According to industry sources, Pakistan’s B2C e-commerce exports have surpassed $1 million per month after the State Bank of Pakistan (SBP) abolished a requirement for small exporters to fill out Form-E.
According to the Chainstore Association of Pakistan (CAP), the central bank’s regulatory framework for B2C (Business to Consumer) assisted online firms of all sizes to accomplish the milestone by removing the required Form-E requirement for consignments of up to $5,000.
“Over the last few months, this development has enabled SMEs [small and medium-sized enterprises], youth, and women entrepreneurs across the country to easily serve international customers in dozens of countries,” CAP chairman Tariq Mehboob said.
“We expect international payment gateways such as Paypal, AliPay, and Stripe to offer their services in Pakistan as a result of the exponential growth already seen in this space,” he added.
He claimed that before the SBP’s intervention, online businesses had no legitimate mechanism to send overseas orders, forcing them to rely on gifts and sample programs of low value.
Mehboob thanked the National e-Commerce Council (NeCC) for facilitating online enterprises in the country, praising the contribution of the Ministry of Commerce, the SBP, the Federal Board of Revenue (FBR), and other NeCC players in achieving the milestone for the country’s e-commerce industry.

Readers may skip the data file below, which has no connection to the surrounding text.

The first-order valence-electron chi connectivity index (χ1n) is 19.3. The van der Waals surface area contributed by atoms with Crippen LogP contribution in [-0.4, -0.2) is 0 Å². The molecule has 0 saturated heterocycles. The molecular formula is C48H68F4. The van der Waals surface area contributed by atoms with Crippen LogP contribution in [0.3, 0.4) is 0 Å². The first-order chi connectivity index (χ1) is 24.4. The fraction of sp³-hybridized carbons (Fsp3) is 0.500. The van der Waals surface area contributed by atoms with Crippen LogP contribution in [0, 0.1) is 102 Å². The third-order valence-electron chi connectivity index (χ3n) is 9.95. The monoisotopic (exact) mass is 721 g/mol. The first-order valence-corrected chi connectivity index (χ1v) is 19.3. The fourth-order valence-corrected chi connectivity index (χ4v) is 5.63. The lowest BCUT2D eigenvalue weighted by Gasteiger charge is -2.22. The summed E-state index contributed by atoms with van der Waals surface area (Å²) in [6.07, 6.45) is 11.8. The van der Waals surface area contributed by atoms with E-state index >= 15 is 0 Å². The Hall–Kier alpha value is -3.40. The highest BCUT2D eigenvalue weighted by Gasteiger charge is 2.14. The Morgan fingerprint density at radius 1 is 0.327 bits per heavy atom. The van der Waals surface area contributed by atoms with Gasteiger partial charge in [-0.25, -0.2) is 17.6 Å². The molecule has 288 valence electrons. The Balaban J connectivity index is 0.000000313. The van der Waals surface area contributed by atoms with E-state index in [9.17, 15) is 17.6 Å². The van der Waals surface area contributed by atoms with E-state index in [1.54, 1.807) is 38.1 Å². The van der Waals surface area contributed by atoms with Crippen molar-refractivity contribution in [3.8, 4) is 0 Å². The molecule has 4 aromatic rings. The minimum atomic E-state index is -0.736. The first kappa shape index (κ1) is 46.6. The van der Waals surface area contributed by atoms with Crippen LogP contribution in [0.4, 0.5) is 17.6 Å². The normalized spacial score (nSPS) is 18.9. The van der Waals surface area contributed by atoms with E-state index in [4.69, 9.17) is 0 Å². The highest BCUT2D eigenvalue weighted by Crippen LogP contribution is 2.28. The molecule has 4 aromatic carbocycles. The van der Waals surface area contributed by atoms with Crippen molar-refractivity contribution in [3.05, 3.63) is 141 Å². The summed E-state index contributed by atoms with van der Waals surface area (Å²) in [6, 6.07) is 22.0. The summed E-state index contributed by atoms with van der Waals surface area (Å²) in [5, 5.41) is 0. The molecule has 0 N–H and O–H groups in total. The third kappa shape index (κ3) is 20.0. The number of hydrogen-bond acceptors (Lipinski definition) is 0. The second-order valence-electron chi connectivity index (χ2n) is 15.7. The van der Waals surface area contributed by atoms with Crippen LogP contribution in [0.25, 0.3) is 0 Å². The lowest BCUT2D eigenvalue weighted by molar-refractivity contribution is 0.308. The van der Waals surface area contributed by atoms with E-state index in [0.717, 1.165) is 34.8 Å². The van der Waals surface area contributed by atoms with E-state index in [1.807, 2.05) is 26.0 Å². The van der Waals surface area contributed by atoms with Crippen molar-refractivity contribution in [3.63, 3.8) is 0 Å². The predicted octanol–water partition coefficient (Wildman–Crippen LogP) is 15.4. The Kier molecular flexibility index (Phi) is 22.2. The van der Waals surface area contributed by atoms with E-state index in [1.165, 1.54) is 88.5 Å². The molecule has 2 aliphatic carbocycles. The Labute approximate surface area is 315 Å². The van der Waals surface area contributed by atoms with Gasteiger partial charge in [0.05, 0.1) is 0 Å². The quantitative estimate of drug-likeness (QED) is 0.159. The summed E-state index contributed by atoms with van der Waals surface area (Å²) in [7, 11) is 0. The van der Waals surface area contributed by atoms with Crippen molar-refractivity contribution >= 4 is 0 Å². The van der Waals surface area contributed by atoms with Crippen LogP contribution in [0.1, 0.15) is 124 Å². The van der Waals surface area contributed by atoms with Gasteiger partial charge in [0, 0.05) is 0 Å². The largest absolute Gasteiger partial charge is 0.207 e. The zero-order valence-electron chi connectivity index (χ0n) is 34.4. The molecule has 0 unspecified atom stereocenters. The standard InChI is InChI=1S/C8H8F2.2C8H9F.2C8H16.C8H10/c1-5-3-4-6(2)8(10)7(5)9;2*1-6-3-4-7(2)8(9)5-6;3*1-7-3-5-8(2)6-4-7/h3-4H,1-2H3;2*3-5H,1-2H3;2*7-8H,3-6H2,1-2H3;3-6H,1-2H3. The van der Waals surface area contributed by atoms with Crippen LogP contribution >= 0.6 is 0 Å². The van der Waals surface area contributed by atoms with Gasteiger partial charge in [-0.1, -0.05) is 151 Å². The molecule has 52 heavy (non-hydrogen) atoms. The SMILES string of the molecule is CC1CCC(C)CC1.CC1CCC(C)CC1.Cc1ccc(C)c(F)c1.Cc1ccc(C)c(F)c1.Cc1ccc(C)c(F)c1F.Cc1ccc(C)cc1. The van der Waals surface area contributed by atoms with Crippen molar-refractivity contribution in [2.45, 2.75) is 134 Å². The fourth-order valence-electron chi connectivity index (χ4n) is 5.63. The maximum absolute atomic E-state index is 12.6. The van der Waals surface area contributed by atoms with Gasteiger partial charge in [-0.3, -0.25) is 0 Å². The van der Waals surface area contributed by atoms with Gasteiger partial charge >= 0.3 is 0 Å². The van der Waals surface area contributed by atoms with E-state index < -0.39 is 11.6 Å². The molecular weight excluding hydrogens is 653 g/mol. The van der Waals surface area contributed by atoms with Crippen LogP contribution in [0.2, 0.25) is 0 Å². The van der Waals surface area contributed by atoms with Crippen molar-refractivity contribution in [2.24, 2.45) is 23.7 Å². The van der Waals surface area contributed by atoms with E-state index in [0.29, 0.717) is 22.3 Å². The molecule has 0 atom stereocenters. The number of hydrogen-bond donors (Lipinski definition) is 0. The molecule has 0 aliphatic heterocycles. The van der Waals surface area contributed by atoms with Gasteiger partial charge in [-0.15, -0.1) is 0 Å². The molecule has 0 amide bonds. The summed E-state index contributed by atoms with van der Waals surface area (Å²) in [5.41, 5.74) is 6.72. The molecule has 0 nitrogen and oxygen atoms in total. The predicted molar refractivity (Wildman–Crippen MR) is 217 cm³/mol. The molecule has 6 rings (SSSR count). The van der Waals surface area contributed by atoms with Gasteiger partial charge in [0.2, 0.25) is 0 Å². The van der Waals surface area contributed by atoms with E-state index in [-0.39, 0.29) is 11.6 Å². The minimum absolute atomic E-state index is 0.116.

Both the SBP and the FBR are significant public-sector players in the NeCC, which was established after the federal cabinet’s approval of the National e-Commerce Policy in October 2019.
The NeCC is a platform for governmental and private sector players, including other key private-sector organizations such as Pakistan Software Houses Association (P@SHA), Pakistan Fintech Association (PFA), and many others, to work together to advance the country’s e-commerce sector.
“Merchants are now benefiting from lower tax rates, export rebates, and cheap financing already available to the traditional export sector,” he said, adding that online businesses, including CAP members, were exporting individual orders up to $5000 per shipment with minimal documentation and competing globally while bringing in valuable foreign exchange.
Asfandyar Farrukh, CAP’s senior vice chairman, stated that international shipping prices for small-packet shipments should be cut in order for domestic enterprises to be more competitive in the international market.
He stated that Pakistan Post and local logistics firms have a huge opportunity to grow if they can catch the country’s exploding cross-border e-commerce activity.
“In addition, the government should look into partnering with China Post for its ultra-cheap ‘ePacket’ shipping facility for international deliveries,” says the report.
The significant development in e-commerce exports follows the long-awaited accession of Pakistan to Amazon’s list of sellers in May 2021, for which the NeCC established a Business-to-Business-to-Consumer (B2B2C) export mechanism to help firms working with international online marketplaces.
Farrukh stated that NeCC strives to enable timely implementation of the action items as part of the National E-commerce Policy through collaboration with stakeholders, with a focus on global connectivity, financial inclusion, digital payments, logistics, taxation, and other policy pillars.